Katedra audiovizuálnych štúdií zabezpečuje pre zahraničných študentov z programu Erasmus predmet History of Slovak Cinema, a tak ako ostatné, aj tento pokračuje dištančnou formou. Prednášky “navštevujú” študenti z VŠVU a tiež študenti z filmovej a divadelnej fakulty VŠMU. Jedným zo zadaní bolo porovnanie filmov Slnko v sieti (Štefan Uher, 1962) a Slávnosť v botanickej záhrady (Elo Havetta, 1969). Dune Favero z Francúzska sa vo svojej komparatívnej eseji zamerala na dva druhy realizmov:
Uher and Havetta
Uher realized The Sun in a Net in 1962 and Havetta realized Celebration in the Botanical Garden in 1969. After more than a decade of socialist realist filmmaking, Uher’s The Sun in a Net became a milestone in both Slovak and Czech filmmaking. It inspired a whole generation of film students at the Film Academy of Performing Arts (FAMU) in Prague, who soon followed with a series of films that attained a degree of international recognition as the “Czech New Wave”. The Sun in a Net is a “cinema vérité“. The Slovak New wave is about : no rational structure, surrealism, dadaism, lyricism, a spontaneity and an intuition and the social reality is only like a fog. Celebration in the Botanical Garden is a grotesque realism. How these film are constructed by two different generation of filmmakers in the 60’s in Slovakia ? First we will see, two different realisms in the film and after the attacks to the society and the film structure in Slovakia by the filmmakers.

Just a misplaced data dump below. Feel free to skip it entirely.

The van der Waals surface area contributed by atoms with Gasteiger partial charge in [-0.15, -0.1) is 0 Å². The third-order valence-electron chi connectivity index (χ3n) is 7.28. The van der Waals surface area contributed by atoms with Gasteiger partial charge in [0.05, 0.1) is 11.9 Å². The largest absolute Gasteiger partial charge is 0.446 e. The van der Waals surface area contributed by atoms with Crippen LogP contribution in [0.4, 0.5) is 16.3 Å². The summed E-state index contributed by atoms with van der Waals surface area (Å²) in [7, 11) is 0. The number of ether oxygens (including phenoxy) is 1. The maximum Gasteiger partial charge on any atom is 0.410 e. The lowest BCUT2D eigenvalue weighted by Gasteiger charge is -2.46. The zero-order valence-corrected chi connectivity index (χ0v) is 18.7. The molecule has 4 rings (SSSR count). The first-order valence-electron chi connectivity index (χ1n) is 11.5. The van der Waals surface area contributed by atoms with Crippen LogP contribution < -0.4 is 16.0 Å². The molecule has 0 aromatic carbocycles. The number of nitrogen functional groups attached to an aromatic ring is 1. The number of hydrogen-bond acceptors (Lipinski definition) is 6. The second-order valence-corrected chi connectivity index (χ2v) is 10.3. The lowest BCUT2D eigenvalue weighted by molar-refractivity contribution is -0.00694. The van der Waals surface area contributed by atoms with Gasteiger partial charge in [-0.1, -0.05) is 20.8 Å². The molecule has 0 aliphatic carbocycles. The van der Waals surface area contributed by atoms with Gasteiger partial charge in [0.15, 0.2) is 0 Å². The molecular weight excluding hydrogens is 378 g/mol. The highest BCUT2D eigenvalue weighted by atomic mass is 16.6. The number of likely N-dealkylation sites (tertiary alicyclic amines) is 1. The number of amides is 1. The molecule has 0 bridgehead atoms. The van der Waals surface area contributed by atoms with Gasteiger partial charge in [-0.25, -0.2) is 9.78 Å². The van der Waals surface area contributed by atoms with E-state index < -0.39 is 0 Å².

First, Uher and Havetta realized two realists film but in a different way who characterized their film. The Sun in a Net brought to the screen a number of hitherto unacceptable social and political themes: distant parents, a philandering husband, teenagers changing partners, an attempt at suicide, a poorly run collectivize farm, the expectation that a child attend summer “voluntary work camps” in order to make up for his parents belonging to the intelligentsia. Moreover, none of these issues was resolved in a positive manner. The ending was rather somber, if not depressing, with the barest hint of optimism found only in the last sentence spoken in the film and possibly on the film’s symbolic level, which was handled rather unevenly. But the core story line, the ups and downs in the relationship of two teenagers, the realism, and the novelty of its urban setting, as well as the hints at some social and political taboos, were not lost on audiences and cannot have been lost on the censors. The Sun in a Net not only pushed the envelope, but it also established expanded opportunities for other artists and showed Slovaks and Czechs at large what the authorities could now be pushed to permit. For young filmmakers, it was more important to be sensitive to the doubts, insecurity, and quests of their adolescent heroes; their goal was not instruction, but recognition. They were more interested in elaborating on feelings rather than on events, so they wrapped a simple story about young love in multiple layers of commentary, observations, and pictures. Uher employs dialect or realistic speech in novel and sometimes experimental ways; he strives for a degree of verisimilitude despite varying degrees of stylization or artifice and differences in locale. The film is almost a documentary by his realism. The film even went as far as using tapes of unscripted conversations. The non-linear narrative structure contrasts with the linear narrative structure dominant in socialist realism. There are subjective sequences flying in the face of the socialist realist prerogative that film reveal objective truth (in practice, government-mandated propaganda), the unscripted sequences also tread on taboo territory because they have no explicit, plot-driving function: they are dashes of local color, ambiguous in meaning and anathema to socialist-realism. Concerning Celebration in the Botanical Garden, Havetta completely changed the idea that a film should be stylistically homogenous and at the same time kept in mind that the viewer was not looking at reality, but was observing an image, a work of art: that the viewer was a participant in a show, a play, that he was not a voyeur peering into people’s lives. The film is the essence of joy. The characters may experience greater or lesser problems, but these problems quickly run their course and come to a happy end. Havetta based his work not just on a whirlwind of joy and marvels, but also on an ever-present conviction that everything is but a play or a film, set apart from the world of reality. For him, film became a circus tent from which the viewer has to return to the world after a performance, but in which, for one-and-a-half hours he can experience a marvelous world of conjuring tricks, acrobatics, and beauty. The film was still playful and disjointed, one of the most disjointed films in the history of Slovak cinema. But it was also a complex construction in which all the elements came together and worked as a whole. Rather than follow a narrative line, he emphasized visual imagination and worked with associative sequencing of scenes, which became a way of expressing joy and freedom. The concepts essential to understanding this film are playfulness, mockery, and grotesque realism, a concept that is well known in connection with the legendary theater Divadlo na korze today. Havetta’s grotesque realism depends directly on his use of carnival (the carnival atmosphere has had an especially strong influence on him). However, along with the techniques indicative of carnivals, such as mixing elements of various cultures or ridiculing something serious, this film acknowledges another type of festivity as well: an almost impressionistic visuality, the laziness of a summer idyll.